Past the Breadboard

I haven’t dallied with electronics since high school. I soldered robot kits, and light sensitive buzzers. One summer I played with etching my own circuits. I couldn’t draft or silkscreen the boards, and I ended up drawing them with graph paper and a magic marker. The etching chemicals were toxic, and the experiment was short lived.

As I think about how I will use the LANC-duino as I’m filming, it quickly becomes apparent that taping a breadboard to the tripod leg might not work. But how to make a reliable circuit? I looked at perf boards and strip boards, and proto boards – but they seemed like they would end up in a chunky solder-y nest of wires, and I want this to fit in a case the size of a deck of cards. I want to make a printed circuit board, but I am not messing with screening and etching my own boards.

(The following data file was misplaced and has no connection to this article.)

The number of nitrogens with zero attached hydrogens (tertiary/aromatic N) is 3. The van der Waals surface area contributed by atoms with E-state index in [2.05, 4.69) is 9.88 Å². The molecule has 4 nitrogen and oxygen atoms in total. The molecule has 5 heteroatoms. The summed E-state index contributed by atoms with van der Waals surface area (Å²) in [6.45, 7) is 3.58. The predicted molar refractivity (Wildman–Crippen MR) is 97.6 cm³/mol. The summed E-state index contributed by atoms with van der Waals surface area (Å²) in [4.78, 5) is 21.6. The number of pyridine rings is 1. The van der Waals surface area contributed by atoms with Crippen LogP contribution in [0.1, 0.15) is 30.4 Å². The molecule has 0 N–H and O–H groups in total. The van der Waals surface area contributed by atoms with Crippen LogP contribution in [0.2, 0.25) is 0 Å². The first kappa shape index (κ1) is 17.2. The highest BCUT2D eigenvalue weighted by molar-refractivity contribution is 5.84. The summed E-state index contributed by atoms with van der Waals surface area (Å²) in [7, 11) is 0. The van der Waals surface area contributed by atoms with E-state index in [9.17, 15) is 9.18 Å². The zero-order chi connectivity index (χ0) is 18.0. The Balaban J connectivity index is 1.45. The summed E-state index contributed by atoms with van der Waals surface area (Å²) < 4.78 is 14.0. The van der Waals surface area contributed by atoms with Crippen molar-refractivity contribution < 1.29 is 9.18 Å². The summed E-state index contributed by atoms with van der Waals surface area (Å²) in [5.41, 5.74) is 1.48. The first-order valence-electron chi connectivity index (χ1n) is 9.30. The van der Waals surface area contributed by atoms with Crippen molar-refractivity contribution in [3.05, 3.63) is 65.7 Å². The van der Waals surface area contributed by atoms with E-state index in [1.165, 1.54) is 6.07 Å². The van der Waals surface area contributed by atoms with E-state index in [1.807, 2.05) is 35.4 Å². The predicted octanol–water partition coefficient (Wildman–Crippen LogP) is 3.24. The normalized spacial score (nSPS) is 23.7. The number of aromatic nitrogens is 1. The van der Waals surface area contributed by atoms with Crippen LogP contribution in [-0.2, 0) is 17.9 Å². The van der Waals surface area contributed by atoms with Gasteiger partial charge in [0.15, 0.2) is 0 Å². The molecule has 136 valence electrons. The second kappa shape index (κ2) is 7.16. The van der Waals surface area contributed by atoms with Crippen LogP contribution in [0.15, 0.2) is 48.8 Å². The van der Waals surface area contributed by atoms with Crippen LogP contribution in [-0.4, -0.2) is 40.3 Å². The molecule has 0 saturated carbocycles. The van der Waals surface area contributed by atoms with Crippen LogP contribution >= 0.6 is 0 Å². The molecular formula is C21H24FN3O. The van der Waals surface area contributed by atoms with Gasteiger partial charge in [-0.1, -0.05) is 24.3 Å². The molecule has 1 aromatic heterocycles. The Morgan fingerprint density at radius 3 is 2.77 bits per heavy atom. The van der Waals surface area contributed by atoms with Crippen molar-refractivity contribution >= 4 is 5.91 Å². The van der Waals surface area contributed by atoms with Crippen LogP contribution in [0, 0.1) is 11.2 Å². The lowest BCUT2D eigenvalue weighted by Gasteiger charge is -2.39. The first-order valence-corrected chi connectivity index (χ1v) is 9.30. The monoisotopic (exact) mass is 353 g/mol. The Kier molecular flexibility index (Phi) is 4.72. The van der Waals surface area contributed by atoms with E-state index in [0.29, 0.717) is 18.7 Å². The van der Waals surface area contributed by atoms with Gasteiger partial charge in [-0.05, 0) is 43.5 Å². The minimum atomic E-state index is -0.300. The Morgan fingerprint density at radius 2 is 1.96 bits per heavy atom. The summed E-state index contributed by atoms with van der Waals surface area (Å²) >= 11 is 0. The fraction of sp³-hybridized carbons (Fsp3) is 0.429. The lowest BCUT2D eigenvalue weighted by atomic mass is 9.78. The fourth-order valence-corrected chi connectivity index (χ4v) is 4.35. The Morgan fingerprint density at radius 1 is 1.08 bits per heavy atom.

So I turned to the internet, and it turns out that Autodesk has an online tool, 123D Circuits, that takes a virtual breadboard into a virtual PCB. And then, they will make the boards for you. I hooked it up on the website, and a day later I have a board. It’s tiny, and so sleek.

As soon as the camera gets here, and I can test the circuits, I’m going to get the board made, they’re 3 for $11. I would spend more than that on perf board and wire.

The board will be less than two inches long.